Saudis intercept Yemen rebel missile headed for Riyadh palace
search

Saudis intercept Yemen rebel missile headed for Riyadh palace

Iran-backed Houthi rebels say they targeted royal residence of King Salman ahead of budget unveiling

Illustrative: In this Wednesday, November 8, 2017 photo released by the US Department of Defense, German soldiers assigned to Surface Air and Missile Defense Wing 1 fire the Patriot weapons system at the NATO Missile Firing Installation, in Chania, Greece. (Sebastian Apel/US Department of Defense, via AP)
Illustrative: In this Wednesday, November 8, 2017 photo released by the US Department of Defense, German soldiers assigned to Surface Air and Missile Defense Wing 1 fire the Patriot weapons system at the NATO Missile Firing Installation, in Chania, Greece. (Sebastian Apel/US Department of Defense, via AP)

RIYADH, Saudi Arabia (AP) — The Saudi-led coalition fighting Yemen’s Shiite rebels said it intercepted a missile fired over southern Riyadh on Tuesday, while the rebels said they targeted the royal palace in the kingdom’s capital.

It was the second time in as many months that a rebel projectile had reached as far inside the kingdom as Riyadh.

The Yemeni rebels said they launched a ballistic missile to target Yamama Palace in Riyadh, where King Salman chairs weekly government meetings and receives dignitaries and heads of state from around the world.

The coalition statement, carried by Saudi state TV, said the missile was fired by the rebels known as Houthis. State TV said no damage was caused by the intercepted missile.

Residents of Riyadh posted videos on social media showing a small cloud of smoke in the sky after hearing a loud explosion over their homes and while driving.

In Yemen, Houthi spokesman Mohammed Abdul-Salam said the group targeted the Yamama Palace. He tweeted that a ballistic “Volcano H-2” missile was used in the attack.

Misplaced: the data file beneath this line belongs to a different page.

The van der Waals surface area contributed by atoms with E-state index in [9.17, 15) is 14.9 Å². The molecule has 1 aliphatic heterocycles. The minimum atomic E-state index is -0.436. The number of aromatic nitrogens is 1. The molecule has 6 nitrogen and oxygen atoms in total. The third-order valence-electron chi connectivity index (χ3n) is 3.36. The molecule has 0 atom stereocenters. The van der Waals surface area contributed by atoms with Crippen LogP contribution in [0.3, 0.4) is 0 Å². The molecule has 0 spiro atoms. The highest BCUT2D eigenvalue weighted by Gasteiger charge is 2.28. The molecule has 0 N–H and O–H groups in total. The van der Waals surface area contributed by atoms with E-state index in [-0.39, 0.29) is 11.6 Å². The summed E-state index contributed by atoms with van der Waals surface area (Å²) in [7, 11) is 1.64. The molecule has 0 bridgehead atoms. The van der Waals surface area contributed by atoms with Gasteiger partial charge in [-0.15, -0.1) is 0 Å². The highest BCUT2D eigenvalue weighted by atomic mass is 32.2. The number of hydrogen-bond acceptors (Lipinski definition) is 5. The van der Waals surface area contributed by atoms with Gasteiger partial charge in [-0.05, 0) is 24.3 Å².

On Nov. 4, the Houthis targeted Saudi Arabia’s international airport in Riyadh, and Saudi Air Defense said it was intercepted. However, a New York Times analysis of photos and videos from the attack found that the missile may have actually come apart because of its speed and force.

Saudi Arabia has the US-made Patriot surface-to-air anti-missile system, which President Donald Trump credited for bringing the Nov. 4 missile down.

In the almost three years that the Saudi-led coalition has waged war with Yemen’s rebels, dozens of other missiles have been fired by the Houthis across the border into Saudi Arabia, reaching as far as some border towns. There have been casualties among local residents in those attacks.

Earlier this month, the Houthis claimed they fired a missile at an under-construction nuclear plant in the United Arab Emirates, which is part of the Saudi coalition battling the militant group in Yemen. The UAE, however, denied that a missile had been fired.

The Saudi-led coalition has been at war with the Houthis since March 2015. The Houthis, who are allied with Saudi Arabia’s rival, Iran, have forced into exile the Saudi-backed and internationally recognized government of President Abed Rabbo Mansour Hadi.

In this January 3, 2017 photo, tribesmen loyal to Houthi rebels chant slogans during a gathering aimed at mobilizing more fighters into battlefronts to fight pro-government forces, in Sana’a, Yemen. (AP Photo/Hani Mohammed)

Despite a fierce air campaign against the Houthis, the rebels still largely control the Yemeni capital, Sanaa, and much of the country’s north along the border with Saudi Arabia.

Earlier this month, the Houthis killed Yemen’s former president, Ali Abdullah Saleh, after he switched alliances and struck deals with the Saudi-led coalition.

Yemen’s war has killed more than 10,000 civilians and driven millions to the brink of famine.

read more:
comments